|Photo by Hollis Marriott, 2004.|
It was back in the early days of my botanical career, a curious story in itself. I came to Laramie in 1887 to teach English at the new University of Wyoming, but the administration had inadvertently hired two English professors. I had a Bachelor’s Degree from the Missouri State Normal School, whereas W. I. Smith had a Master’s Degree from Dartmouth College. He got the job.
Fortunately the University needed an instructor for botany, zoology, physical geography, hygiene and several other subjects. I presented my credentials -- an assistantship in biology, a love of natural history, several wildflower collections, and attendance at six lectures on plants. I was promptly appointed Professor of Biology, Instructor of Calisthenics and University Librarian. I was to study the flora (native plants) of Wyoming as well. Thus began my career as an accidental botanist.
Wyoming was a wonderful place to botanize, for little was known about the state’s flora. There were endless opportunities for exploration and adventure, and it was likely that “novelties” (species new to science) awaited discovery. This was all very exciting for a young man embarking on new and unexpected career!
Research began in the summer of 1893. I collected plant specimens in the vicinity of Laramie and spent the following winter identifying them. Resources at the University were limited, so I sent my specimens to academic experts elsewhere for verification. That was a learning experience! I was told some were inadequate, and that my collection information was incomplete. I was determined not to let that happen again.
The next two field seasons I traveled across Wyoming by horseback and wagon with a guide, an outfitter and a diligent student assistant. We generally camped out and though we carried a tent we rarely used it, the weather being fine for sleeping under the stars. Plants were carefully collected, pressed and dried, and all necessary information recorded.
|Our collecting sites in 1894 and 1895 (click map to view).|
In early August of 1895, we were traveling north along the east side of the Laramie Mountains, stopping periodically to collect. We decided to climb Laramie Peak and approached it by way of Cotton-wood Cañon, where I collected a plant from dry crevices in abrupt cliffs. It was a columbine, but not the common one of the Rocky Mountains. This was a small delicate plant with white flowers.
My first collection of the Laramie columbine, from Cotton-wood Cañon in 1895.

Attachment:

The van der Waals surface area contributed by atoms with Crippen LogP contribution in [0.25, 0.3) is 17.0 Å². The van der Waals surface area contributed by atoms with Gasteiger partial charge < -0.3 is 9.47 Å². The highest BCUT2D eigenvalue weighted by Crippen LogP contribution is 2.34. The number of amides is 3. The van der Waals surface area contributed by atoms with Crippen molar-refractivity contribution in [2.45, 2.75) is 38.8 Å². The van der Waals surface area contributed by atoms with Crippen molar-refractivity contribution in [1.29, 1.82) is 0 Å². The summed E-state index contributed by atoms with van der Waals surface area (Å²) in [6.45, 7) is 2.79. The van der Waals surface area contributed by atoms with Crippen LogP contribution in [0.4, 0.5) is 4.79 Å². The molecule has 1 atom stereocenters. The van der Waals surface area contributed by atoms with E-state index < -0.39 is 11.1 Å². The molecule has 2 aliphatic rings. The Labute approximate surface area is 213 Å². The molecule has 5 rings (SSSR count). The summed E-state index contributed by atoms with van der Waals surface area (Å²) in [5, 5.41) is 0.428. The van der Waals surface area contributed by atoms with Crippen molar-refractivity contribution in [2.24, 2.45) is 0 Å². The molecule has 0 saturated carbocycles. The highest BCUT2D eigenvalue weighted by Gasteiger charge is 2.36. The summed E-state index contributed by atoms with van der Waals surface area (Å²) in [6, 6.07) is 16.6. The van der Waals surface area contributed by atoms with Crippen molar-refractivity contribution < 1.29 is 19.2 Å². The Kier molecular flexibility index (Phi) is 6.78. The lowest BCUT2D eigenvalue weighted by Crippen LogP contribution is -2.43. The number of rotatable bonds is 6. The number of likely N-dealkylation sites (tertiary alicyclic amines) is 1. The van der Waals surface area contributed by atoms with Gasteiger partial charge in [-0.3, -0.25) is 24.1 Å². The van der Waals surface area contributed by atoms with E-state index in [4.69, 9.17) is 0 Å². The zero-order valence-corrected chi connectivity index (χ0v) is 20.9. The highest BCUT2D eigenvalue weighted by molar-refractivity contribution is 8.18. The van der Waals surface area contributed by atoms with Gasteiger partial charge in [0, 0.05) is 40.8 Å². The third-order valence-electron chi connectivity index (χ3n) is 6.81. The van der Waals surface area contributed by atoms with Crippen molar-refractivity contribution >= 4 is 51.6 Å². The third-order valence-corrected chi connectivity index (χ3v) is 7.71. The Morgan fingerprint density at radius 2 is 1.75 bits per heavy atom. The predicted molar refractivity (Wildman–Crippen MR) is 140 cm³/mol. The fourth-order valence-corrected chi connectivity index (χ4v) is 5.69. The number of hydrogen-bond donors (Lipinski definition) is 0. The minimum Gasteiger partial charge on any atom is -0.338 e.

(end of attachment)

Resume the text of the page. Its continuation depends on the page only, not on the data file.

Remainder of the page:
Specimen from the Rocky Mountain Herbarium, University of Wyoming.
Study that winter revealed that the columbine was indeed a novelty. I named it Aquilegia laramiensis. Over a century later my choice of names would prove prescient, as surveys confirmed that the Laramie columbine grows only in the Laramie Mountains.
It has been quite entertaining to look down from my perch on high and watch today’s botanists search for the Laramie columbine! It’s no easier to find now than it was back in my day, even with modern transportion. There are only 51 known sites, all with scattered plants growing on hard-to-get-to rock outcrops where few people go. Perhaps this is a blessing ... perhaps inaccessibility will ensure that the Laramie columbine thrives in its rugged rocky home for many years to come. I certainly hope so!
|Typical habitat of the Laramie columbine; photo by Dennis Horning.|
[Editor’s note: From his rather inauspicious beginnings, Aven Nelson went on to a long and productive career that earned him the title “Father of Wyoming Botany.” By the time he died in 1952 at age 93, he had described numerous novelties, published over 100 academic articles, and mentored many students who would become prominent botanists themselves.]
Blogger Hollis Marriott has been crossing paths with Aven Nelson since she moved to Wyoming in 1977, most recently while doing surveys for the Laramie columbine. This post was copied verbatim from a mysterious letter left on her field vehicle, while parked at the base of Laramie Peak.
Note on Writing and Blogging
Note on Writing and Blogging
This post began as a sketch for an article for our local paper, the Laramie Boomerang, part of a series by the Albany County Museum Coalition. I thought that if Aven Nelson could somehow tell me about the Laramie columbine, it would personalize the story and make it more engaging. As I wrote, I became so taken by the idea of Nelson himself "writing" the article that I ran the concept by the editors. We decided it didn’t fit with the style of the series, so I continued with a third-person version.
But of course there was no need to toss Aven’s story. It’s right at home here in the blogosphere. We bloggers have the freedom to write in our voice, in ways that excite us. Most likely there will be sympathetic readers out there somewhere who will enjoy our creations.